At this point in the healing process, you are nearing full recovery, almost back to normal texture, and food consistencies and can now follow more of a semi-soft foods diet. A semi-soft foods diet can include foods that may require minimal to low chewing, yet still avoids sticky, crunchy, hard foods. Although the end of the healing process is near, it is still pivotal to consume nutrient-dense foods that support the immune system, tissue and bone regrowth.
Here are some semi-soft meal ideas:
- Peanut butter and jelly on seedless soft bread
- Sautéed spinach or kale with rotisserie chicken, gravy and mashed potatoes
- Sautéed chopped mushrooms with turkey, gravy and stuffing
- Baked salmon or cod with cubed, roasted sweet potatoes and sautéed leafy greens
- Turkey, cheese, lettuce, tomato sandwich on soft, seedless whole wheat bread
- Pasta with meat sauce
- Vegetable burger on a seedless, soft whole wheat bun with baked beans and cooked green beans
As far as semi-soft snacks, here are some suggestions:
- Hummus with softened pita bread
- Peanut butter banana dark chocolate bites
- Sliced turkey and cheese wrapped in lettuce
- Half a tuna salad sandwich on soft, seedless whole wheat bread
Of course, these are just some ideas, the focus during this time should be to get readjusted to minimal chewing and maybe even being able to eat some of your favorite foods you’ve had to omit since the procedure.
Foods To Avoid During Recovery
I get it, knowing that there are just some foods you should avoid during the entire implant recovery time can feel limiting. But, keep in mind these foods can harm healing and if continually consumed after the surgery could even contribute to an unsuccessful outcome. So, remember these foods are just temporarily on hold.
Try to avoid the following (not an all-inclusive list):
- Hard candies
- Chewy meats
- Hard to bite down on vegetables such as celery and carrots
- Hard to bite down on fruits such as apples and pears
- Spicy foods
- Hot foods
- Extremely acidic foods
More Tips For An Easy and Healing Recovery
Now that there’s an understanding of what food texture and consistencies to eat when to eat them during the recovery process as well as what foods to avoid, there are still a few other tips that may help add a little bit more smoothness to the process. Here they are, in no particular order:
Tip #1 Meal plan
The saying failure to plan is planning to fail, must exist for a reason. Having some meals and snacks prepped or made and ready to grab before the surgery can make coming home and relaxing, that much more enjoyable and gives one less thing to think about with a sore mouth.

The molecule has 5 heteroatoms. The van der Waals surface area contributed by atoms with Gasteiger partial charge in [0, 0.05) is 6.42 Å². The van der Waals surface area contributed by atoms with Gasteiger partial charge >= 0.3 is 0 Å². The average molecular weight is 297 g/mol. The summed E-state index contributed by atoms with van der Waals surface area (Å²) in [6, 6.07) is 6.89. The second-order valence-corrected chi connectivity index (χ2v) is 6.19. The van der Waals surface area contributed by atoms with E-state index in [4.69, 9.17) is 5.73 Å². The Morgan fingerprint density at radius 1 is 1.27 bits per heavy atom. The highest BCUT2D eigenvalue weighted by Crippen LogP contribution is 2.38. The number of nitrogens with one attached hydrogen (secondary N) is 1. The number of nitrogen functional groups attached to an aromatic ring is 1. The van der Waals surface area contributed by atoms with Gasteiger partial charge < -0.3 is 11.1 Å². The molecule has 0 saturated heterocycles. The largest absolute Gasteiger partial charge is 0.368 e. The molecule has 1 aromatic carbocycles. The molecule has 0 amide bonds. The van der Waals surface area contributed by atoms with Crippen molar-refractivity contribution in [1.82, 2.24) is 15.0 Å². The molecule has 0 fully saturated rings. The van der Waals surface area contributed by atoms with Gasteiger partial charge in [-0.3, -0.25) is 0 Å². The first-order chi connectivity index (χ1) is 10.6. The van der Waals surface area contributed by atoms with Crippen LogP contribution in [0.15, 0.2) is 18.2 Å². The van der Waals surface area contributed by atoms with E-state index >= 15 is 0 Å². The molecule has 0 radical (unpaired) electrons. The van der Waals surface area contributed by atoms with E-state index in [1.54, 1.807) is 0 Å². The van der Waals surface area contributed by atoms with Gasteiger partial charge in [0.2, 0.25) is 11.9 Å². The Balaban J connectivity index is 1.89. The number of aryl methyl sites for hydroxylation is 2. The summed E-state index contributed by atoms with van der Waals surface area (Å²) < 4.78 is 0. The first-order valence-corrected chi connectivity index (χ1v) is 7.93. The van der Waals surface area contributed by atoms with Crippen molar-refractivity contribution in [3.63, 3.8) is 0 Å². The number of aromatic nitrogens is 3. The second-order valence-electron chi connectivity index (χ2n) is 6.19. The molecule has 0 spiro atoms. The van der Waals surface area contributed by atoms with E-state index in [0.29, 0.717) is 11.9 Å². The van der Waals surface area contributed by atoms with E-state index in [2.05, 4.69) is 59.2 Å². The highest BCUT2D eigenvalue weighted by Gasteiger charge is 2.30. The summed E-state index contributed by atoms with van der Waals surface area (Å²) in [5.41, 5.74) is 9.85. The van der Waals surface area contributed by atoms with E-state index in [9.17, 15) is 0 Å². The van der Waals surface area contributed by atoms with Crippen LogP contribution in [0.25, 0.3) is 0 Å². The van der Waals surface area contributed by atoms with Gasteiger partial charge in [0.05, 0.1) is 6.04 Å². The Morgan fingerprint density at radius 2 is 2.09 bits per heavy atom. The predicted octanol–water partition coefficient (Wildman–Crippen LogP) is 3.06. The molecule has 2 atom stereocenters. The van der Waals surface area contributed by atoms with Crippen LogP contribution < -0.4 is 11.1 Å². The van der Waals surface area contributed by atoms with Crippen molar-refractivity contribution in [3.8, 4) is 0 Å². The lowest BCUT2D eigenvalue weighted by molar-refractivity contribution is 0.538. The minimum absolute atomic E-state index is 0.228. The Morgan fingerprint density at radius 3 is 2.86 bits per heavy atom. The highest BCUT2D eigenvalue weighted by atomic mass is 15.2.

Meal planning doesn’t have to entail hours upon hours cooking up a storm in the kitchen. Try prepping some ingredients or meals and snacks the days before your surgery to have on hand for the next three to five days after surgery. Prepping can include just washing and cutting up some foods to cooking and making full meals.
Planning often makes grabbing healthier choices when you are hungry an easier decision. It all depends on what you have time for, even a little prep here and there can help reduce time spent making food while trying to recover.
Tip #2 Stay Hydrated
Yes, eating nutrient-packed foods is important for fueling a strong recovery, hydrating is also just as important. So, ensure you drink plenty of water during this time.
Tip #3 Not every meal and snack needs to be healthy, balance it out
No, ice cream and milkshakes do not need to be omitted while healing to ensure a speedy recovery. It’s all about balance, try to eat healthy of the time, while also including your favorite soft food treats like a strawberry milkshake or chocolate ice cream.
Tip #4 Coffee is okay, in a certain way
If you are a coffee lover, fear not you don’t have to completely take it out of your diet for weeks while on the mend. However, coffee is acidic and tends to be drunk either iced cold or hot, both can irritate the surgical site. So, try to consume coffee at a luke-warm temperature and if you enjoy black coffee try to drink some water after it.
Eating soft foods after a dental implant procedure doesn’t have to be boring, bland and limiting. There are plenty of healing soft foods that are tasty and packed full of nutrients. Be mindful, this time isn’t going to be your new food texture and consistency normal. It last just a short period and then you can be back to enjoying the foods you love. Plus with these new implants and teeth, you may even be able to eat foods that you’ve avoided before the surgery.
Eating well to heal well is a factor when it comes to a speedier recovery. However, having optimized nutrition for implant success before you go into surgery can help establish adequate nutrition stores to utilize while on the mend. Depending on your situation, lifestyle and health needs how long you need to consume specific nutrients before surgery varies.
As a registered dietitian specializing in dental health, I’ve helped people figure out what to eat before and after surgery to help up their nutrition status. I am here to be a resource, support and guide on dental surgery as well as all things dental nutrition. For questions, inquiries about my work with me services or more information please reach out via the contact page.
Cheers to delicious healing soft foods!
Additional Soft Food Recipe Sources: